When YouTube stars asked Schulz on Tuesday whether MPs should be allowed to vote according to their conscience on the legalization of cannabis, the SPD leader replied “yes, that would be the sensible thing to do.”
But Schulz, who will become Chancellor if the SPD party wins the national election on September 24th, refrained from saying whether he himself would vote for the legalization of weed, pointing out that he had once been an alcoholic and it had taken him years to get over his addiction.
The SPD leader nonetheless added his voice to those of the Green Party, the Free Democrats (FDP) and Die Linke (the Left Party), who all call for a legalization of cannabis for recreational purposes.
But Schulz’s statement was met with anger by the government's drug commissar Marlene Mortler, who belongs to the arch conservative Christian Social Union (CSU).
“A decision over the correct way to deal with cannabis is no question of conscience,” she told the Passauer Neue Presse on Thursday.
“I have no idea what exactly the SPD want when it comes to cannabis. Some of them want legalization, others are against it, and Mr Schulz has no idea what he wants."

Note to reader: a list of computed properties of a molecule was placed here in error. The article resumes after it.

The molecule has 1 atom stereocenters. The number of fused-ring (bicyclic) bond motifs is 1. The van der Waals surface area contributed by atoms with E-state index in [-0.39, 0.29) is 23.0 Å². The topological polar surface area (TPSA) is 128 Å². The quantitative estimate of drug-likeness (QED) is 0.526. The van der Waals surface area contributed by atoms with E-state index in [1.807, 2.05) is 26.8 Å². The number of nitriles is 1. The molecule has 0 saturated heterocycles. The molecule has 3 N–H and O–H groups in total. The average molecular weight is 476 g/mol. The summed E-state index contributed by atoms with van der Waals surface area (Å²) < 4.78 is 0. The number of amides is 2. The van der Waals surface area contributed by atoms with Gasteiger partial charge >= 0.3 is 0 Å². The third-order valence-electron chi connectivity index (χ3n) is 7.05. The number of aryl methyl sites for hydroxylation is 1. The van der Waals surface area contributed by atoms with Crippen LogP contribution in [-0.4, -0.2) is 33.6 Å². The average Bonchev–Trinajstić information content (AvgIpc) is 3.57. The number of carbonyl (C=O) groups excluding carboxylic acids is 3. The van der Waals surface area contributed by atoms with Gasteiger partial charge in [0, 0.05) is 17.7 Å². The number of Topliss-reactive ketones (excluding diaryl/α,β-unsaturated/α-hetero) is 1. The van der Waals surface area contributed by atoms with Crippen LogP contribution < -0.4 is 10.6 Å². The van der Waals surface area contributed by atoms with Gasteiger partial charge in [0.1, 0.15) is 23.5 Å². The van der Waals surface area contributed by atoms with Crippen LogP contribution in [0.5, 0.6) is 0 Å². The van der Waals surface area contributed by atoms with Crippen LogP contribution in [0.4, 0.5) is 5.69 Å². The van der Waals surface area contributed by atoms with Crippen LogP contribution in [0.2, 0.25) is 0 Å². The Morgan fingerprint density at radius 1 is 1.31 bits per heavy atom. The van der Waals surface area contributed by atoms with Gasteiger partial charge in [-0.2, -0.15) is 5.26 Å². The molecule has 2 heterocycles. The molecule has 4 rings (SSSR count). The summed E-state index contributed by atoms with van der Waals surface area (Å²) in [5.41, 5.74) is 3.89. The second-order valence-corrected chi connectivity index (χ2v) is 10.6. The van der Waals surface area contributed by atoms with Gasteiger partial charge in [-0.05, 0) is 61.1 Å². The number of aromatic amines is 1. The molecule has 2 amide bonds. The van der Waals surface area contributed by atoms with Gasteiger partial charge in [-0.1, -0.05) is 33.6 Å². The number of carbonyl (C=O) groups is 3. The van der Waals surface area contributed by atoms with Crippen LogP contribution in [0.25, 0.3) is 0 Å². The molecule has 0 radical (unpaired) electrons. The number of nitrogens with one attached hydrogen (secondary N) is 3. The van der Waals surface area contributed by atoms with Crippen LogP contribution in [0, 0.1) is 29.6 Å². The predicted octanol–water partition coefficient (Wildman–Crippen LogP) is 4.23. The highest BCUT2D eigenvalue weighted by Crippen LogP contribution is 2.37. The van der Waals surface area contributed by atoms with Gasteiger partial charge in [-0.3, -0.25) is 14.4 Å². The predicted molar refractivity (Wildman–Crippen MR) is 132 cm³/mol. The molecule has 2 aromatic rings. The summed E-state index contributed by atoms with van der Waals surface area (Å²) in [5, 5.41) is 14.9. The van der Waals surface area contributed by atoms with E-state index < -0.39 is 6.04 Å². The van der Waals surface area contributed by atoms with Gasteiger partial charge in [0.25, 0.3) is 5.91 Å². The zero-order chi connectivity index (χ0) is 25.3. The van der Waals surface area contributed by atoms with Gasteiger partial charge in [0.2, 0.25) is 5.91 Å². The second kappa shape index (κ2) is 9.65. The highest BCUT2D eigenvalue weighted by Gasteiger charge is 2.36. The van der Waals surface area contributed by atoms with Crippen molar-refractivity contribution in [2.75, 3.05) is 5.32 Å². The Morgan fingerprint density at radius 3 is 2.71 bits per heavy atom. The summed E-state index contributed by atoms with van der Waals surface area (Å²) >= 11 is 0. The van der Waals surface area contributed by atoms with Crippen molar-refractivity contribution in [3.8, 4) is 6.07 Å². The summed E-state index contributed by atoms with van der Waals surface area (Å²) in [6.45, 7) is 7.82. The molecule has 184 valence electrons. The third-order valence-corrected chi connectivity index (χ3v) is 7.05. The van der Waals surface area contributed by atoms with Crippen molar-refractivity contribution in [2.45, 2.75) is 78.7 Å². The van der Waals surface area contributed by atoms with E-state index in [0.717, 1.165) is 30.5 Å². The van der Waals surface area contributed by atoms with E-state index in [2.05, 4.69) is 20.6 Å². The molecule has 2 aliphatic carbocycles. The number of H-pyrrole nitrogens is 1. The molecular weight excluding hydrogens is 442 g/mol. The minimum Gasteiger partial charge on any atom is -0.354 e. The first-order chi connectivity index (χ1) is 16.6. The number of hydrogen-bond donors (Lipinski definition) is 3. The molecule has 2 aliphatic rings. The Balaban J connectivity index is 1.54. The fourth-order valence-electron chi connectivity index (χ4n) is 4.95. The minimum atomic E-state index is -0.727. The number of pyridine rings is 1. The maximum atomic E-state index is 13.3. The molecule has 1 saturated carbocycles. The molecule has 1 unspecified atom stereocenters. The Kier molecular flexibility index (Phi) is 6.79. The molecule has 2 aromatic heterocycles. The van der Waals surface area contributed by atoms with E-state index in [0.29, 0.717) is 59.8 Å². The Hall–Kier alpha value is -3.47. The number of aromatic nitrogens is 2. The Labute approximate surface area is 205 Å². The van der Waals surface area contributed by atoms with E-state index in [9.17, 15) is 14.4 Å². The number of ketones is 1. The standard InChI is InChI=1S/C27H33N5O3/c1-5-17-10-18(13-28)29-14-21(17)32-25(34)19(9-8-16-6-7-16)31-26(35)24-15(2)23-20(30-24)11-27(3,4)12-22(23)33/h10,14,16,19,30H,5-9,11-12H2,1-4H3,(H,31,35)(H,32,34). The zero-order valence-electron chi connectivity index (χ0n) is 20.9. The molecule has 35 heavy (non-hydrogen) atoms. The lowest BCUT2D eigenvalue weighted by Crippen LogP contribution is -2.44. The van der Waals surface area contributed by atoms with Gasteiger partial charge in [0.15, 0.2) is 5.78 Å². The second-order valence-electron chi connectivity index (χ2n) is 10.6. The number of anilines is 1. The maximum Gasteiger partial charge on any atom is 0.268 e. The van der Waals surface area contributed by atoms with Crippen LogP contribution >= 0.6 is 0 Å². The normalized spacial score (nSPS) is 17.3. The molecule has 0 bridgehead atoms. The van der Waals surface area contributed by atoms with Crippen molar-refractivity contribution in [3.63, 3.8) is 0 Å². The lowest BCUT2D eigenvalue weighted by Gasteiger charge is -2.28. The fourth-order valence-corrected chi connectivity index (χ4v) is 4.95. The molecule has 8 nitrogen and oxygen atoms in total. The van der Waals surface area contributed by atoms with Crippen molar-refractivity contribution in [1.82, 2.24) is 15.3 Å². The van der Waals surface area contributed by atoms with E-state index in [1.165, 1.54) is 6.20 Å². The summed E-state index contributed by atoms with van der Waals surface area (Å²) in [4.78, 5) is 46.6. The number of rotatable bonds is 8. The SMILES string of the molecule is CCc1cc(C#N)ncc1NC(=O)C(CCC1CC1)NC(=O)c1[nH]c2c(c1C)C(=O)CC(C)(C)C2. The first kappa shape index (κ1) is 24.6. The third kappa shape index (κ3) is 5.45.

Mortler said that the arguments against complete legalization of the drug were stronger now than they had ever been before. She has previously accused the FDP, Die Linke and the Greens of a “complete lack of responsibility” on the issue of cannabis.
In January Germany voted to legalize cannabis consumption for medical purposes.
Patients suffering from serious illness, such as multiple sclerosis, chronic pain, serious appetite loss or nausea from chemotherapy, are now able to receive prescriptions from their doctors for medical marijuana.